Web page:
British aid officially set aside to help alleviate poverty, has instead been poured into funding restaurant chains and online betting platforms, it has been revealed.

CDC Group, the government's private equity arm, claims that it "makes a lasting difference to people's lives in some of the world's poorest places" by investing in local businesses that then create jobs.

However, an analysis of its business portfolio by The Times, reveals that the foreign aid money spent by the group has instead gone to companies which cater for comfortable middle classes in fast-growing economies, such as India and China.

The revelation comes just one day after it was confirmed that the CDC spent over £1bn ($1.26bn; €1.18bn) on Western consultants and think tanks.

According to The Times, projects which have received funding from CDC include:

  • Several large shopping malls in Nigeria, often with accompanying gated communities, and a chain of electronics stores selling iPhones and flat-screen televisions in Egypt.
  • Daraz, the Pakistani version of Amazon, and an Indian online fashion retailer called Jabong. They have received £32m between them in direct funding from CDC.
  • Restaurant chains in Vietnam, India and Peru and a Chinese budget hotel franchise called 7 Days.
  • An African e-commerce company, which has also been backed by Goldman Sachs, Axa Insurance and other multinationals, and an online gambling platform in Singapore valued at $2.5m.
  • Outdoor advertising businesses in Ghana and China and a company that supplies IMAX cinema equipment in the Far East.

The revelations come as Conservative MP Priti Patel, the international development secretary, wanted to quadruple the CDC's budget from £1.5bn ($1.89bn; €1.78bn) to £6bn ($7.55bn; €7.11).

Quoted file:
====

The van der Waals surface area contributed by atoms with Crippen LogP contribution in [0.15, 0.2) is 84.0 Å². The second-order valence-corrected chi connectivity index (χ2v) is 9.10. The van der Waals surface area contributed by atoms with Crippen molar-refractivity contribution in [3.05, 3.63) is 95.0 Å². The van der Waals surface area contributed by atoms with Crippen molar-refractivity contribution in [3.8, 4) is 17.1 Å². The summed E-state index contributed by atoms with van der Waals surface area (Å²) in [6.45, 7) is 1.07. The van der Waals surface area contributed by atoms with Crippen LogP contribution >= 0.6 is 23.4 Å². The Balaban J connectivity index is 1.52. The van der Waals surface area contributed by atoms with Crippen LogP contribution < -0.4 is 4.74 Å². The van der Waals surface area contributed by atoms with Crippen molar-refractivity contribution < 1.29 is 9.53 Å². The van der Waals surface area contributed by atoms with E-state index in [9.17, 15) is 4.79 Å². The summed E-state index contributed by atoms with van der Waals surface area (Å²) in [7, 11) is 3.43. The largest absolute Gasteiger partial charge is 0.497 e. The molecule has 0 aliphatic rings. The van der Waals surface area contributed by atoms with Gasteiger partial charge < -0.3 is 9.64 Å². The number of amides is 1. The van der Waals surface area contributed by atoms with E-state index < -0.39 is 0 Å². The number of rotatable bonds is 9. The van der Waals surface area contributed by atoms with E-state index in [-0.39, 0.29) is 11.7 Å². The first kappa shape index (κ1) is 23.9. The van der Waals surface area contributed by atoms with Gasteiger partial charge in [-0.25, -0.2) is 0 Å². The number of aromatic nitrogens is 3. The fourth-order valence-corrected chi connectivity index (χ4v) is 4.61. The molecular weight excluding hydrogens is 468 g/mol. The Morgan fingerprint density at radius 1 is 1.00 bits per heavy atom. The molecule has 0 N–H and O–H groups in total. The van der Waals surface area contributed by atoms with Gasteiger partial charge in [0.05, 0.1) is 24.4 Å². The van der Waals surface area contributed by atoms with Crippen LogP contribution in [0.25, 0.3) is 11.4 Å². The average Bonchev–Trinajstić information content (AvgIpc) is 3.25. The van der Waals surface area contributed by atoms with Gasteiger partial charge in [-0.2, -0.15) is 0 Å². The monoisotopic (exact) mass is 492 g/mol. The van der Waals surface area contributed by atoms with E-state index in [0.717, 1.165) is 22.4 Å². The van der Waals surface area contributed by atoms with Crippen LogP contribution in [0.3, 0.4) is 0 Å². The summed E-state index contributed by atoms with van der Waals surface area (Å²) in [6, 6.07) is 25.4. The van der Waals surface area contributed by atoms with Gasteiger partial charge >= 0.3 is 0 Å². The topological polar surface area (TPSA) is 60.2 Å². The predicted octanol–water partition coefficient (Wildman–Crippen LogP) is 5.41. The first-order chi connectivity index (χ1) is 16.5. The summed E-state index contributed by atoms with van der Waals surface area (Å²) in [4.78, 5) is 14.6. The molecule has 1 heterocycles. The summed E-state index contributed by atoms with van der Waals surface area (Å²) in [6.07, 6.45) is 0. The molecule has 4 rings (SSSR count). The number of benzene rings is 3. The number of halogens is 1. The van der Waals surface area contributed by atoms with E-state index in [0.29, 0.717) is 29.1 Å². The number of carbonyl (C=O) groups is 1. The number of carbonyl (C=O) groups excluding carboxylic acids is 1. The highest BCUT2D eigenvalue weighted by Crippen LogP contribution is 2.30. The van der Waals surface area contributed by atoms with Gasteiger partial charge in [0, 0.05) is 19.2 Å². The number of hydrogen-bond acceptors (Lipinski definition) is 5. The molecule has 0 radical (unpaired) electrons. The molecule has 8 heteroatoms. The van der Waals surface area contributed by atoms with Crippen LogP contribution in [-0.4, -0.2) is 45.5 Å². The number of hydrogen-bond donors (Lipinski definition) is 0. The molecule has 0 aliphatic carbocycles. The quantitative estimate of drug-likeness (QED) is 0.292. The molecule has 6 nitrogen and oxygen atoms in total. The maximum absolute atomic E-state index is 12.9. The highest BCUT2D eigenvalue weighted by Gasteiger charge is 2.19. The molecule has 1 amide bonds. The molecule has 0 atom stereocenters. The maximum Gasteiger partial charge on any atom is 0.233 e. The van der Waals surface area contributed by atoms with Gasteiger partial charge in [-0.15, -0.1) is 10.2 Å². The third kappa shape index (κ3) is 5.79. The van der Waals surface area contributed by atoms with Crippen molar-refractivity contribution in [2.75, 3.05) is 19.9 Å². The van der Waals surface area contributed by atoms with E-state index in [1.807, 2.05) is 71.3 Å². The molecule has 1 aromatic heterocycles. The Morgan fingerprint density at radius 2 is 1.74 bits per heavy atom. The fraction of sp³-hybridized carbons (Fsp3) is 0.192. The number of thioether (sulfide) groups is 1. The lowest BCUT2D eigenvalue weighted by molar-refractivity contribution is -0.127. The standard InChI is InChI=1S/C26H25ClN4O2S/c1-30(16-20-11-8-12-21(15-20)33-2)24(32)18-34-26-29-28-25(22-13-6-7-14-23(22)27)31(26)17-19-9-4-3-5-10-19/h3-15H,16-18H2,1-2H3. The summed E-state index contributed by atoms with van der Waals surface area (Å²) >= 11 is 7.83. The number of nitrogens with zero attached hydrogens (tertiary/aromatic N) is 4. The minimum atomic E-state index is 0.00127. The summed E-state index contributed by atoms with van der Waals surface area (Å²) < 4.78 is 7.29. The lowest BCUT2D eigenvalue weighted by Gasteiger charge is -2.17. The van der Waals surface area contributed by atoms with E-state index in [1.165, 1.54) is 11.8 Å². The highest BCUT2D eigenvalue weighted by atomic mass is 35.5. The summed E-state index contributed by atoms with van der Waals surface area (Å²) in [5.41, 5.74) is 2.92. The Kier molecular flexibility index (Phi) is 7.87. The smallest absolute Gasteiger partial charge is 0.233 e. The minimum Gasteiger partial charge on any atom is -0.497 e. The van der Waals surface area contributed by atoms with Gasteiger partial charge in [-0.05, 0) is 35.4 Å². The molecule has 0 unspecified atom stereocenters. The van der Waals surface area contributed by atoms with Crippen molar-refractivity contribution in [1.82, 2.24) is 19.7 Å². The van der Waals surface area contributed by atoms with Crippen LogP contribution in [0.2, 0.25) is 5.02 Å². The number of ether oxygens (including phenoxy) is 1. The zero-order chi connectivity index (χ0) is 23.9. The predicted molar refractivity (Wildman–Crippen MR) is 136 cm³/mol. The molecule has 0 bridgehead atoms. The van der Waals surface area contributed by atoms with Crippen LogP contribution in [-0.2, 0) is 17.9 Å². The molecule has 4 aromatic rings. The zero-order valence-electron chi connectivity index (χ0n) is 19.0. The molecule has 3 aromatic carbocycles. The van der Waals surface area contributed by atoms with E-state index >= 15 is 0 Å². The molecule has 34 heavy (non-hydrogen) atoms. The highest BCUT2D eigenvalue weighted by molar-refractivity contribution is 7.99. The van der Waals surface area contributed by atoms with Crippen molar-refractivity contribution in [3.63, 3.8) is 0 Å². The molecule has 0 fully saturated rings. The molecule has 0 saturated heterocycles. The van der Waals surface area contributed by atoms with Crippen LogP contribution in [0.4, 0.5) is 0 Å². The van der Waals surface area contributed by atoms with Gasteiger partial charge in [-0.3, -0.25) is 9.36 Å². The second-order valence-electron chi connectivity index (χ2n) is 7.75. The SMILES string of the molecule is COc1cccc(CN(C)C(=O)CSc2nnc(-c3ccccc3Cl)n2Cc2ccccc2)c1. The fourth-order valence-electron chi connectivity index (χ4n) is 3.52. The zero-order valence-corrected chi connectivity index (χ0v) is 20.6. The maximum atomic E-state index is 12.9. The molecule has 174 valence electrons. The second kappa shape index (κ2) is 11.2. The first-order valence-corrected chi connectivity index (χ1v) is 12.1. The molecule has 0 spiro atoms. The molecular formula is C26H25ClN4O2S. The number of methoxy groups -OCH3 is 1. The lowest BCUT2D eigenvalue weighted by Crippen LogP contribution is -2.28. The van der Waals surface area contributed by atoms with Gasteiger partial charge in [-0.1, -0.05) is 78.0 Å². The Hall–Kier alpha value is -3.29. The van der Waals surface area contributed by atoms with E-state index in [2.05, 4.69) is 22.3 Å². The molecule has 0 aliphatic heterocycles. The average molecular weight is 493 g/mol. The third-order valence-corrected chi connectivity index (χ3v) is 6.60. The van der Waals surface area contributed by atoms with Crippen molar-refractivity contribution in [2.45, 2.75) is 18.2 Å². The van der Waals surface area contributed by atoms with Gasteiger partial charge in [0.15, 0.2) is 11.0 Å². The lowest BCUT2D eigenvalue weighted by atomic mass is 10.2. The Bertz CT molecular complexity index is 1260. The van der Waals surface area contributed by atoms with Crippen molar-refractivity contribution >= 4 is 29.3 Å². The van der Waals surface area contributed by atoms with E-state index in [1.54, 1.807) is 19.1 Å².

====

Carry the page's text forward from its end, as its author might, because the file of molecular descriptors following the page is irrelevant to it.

However the move has been described as "an ideological attempt to privatise our aid" by opponents. Patel has been outspoken in her criticism of the UK foreign aid budget and proposed CDC as a more cost-effective solution.

A report by the National Audit Office in November found that CDC was struggling to show that its work made a lasting impact on people's lives in poor countries.

Tim Jones, policy officer at Jubilee Debt Campaign, said: "These cases show that money which should be used for poverty reduction is being directed at private companies benefiting wealthy consumers.

"In many cases the use of private equity funds means that CDC has no control over where the money ends up. Aid money should be supporting public services and infrastructure, not private profit."

A Department for International Development spokesman said: "We have radically transformed CDC over the last five years to ensure their investments are targeted where they are needed most and have greatest impact for the world's poorest."